@Warren - I got the wood at Exotic Woods in Burlington. The prices above are USD, I figured a lot of the readers here are US based so I converted it. Even so, it's really reasonable.

I do wish I could find air dried (or >20% moisture) instead of kiln dried, because steam bending would work much better - but 90% of the wood I've found is kiln dried.

Wow that looks good! Holy hell.

I have one section of railing that looks like it was damaged in a docking incident and it’s full of filler that doesn’t match. Would you ever consider doing this for other club members, I’d obviously compensate you for your expertise and materials. I can’t find anyone locally who would even attempt this. There is a company that sells railing sections for Hatteras boats but they’re a different size and shape and they wouldn’t make mine.

Let's see how mine finish up. I'm happy to run it through, I think shipping would be expensive depending on the required length. I'm also curious to see how closely the wood matches - I'm doing a large section, and I'm using Cetol Natural Teak, which adds a bit of colour so I think I'll be okay. If I'm not, and I have luck bending, I'll replace the forward sections next season.

Chris Wickersham said:

Wow that looks good! Holy hell.

I have one section of railing that looks like it was damaged in a docking incident and it’s full of filler that doesn’t match. Would you ever consider doing this for other club members, I’d obviously compensate you for your expertise and materials. I can’t find anyone locally who would even attempt this. There is a company that sells railing sections for Hatteras boats but they’re a different size and shape and they wouldn’t make mine.

I've had a little experience in bending wood.  I had great luck steaming and clamping to a jig.  after a day or so when you remove the clamps it will spring back some, but not as much as you'd think.  i couldn't find any pictures of my setup (its been a while), but here's a sketch:

Attachments:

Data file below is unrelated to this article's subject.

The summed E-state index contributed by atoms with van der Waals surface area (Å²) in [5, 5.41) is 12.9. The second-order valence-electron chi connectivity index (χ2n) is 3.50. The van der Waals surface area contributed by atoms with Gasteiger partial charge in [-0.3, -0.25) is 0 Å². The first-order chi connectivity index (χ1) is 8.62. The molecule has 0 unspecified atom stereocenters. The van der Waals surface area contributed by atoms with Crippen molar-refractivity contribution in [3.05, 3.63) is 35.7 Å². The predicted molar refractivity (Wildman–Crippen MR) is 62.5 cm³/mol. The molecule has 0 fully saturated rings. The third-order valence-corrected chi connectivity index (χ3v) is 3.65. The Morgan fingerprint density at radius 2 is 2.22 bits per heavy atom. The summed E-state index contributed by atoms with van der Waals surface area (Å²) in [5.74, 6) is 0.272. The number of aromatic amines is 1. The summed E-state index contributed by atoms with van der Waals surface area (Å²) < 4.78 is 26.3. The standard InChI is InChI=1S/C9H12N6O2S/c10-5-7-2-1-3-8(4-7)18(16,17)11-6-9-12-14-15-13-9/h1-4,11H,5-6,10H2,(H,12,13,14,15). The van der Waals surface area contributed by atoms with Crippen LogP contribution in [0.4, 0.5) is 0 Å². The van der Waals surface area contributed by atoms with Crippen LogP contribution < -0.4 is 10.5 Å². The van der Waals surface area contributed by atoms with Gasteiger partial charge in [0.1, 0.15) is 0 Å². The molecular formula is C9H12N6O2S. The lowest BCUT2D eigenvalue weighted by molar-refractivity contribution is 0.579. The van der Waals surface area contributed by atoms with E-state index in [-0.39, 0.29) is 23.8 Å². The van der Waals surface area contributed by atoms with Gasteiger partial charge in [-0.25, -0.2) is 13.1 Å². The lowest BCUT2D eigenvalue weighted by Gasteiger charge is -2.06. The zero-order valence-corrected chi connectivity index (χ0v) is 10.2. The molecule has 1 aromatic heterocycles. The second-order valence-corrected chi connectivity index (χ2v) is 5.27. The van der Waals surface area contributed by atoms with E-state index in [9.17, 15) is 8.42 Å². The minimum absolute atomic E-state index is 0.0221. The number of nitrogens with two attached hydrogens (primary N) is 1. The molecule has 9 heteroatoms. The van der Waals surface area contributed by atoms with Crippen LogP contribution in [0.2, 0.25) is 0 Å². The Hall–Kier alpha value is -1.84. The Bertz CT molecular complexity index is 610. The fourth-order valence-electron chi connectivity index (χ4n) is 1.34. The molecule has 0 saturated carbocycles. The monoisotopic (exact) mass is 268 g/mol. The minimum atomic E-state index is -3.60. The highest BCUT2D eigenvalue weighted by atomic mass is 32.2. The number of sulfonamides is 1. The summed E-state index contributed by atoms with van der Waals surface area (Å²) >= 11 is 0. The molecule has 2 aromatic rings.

I've got a small steam box, but it's only 5' long. I will be using  a similar setup, but instead of PVC I'll use a 6 mil clear poly tube. That will enable me to steam and clamp in one step. Of course I've never steamed a 2 1/2" thick board, and kiln dried at that. I'll take some pictures of the process (and hope it works!).

Mark struebing said:

I've had a little experience in bending wood.  I had great luck steaming and clamping to a jig.  after a day or so when you remove the clamps it will spring back some, but not as much as you'd think.  i couldn't find any pictures of my setup (its been a while), but here's a sketch:

Here is an update on the progress of my railing project.

The forward 8' of railing required a very slight curve so I steam bent them on the jig in a 6mil, 8" poly tube. I left them steam for 2 1/2 hours.

Then I needed to create hook scarf joints to make long sections. I made a simple jig to make the angle with a router and finished the hook at 30 degrees with a miter saw, hand saw and chisel. I did this on the straight edge blanks.

The jig:

Routed raining blank in the jig:

Example of joint:

Joint together:

After the joints are created, I ran the parts through the router as described above. After some sanding by hand, I epoxied the joints together, held them together with 316 stainless wood screws and covered the screws with epoxied in plugs.

The next morning I sanded the excess epoxy and had very nice long sections of railing. The longest one here is just under 23'. Any imperfections in the joints were filled with epoxy mixed with wood dust. You can barely see the joints.

Very nice!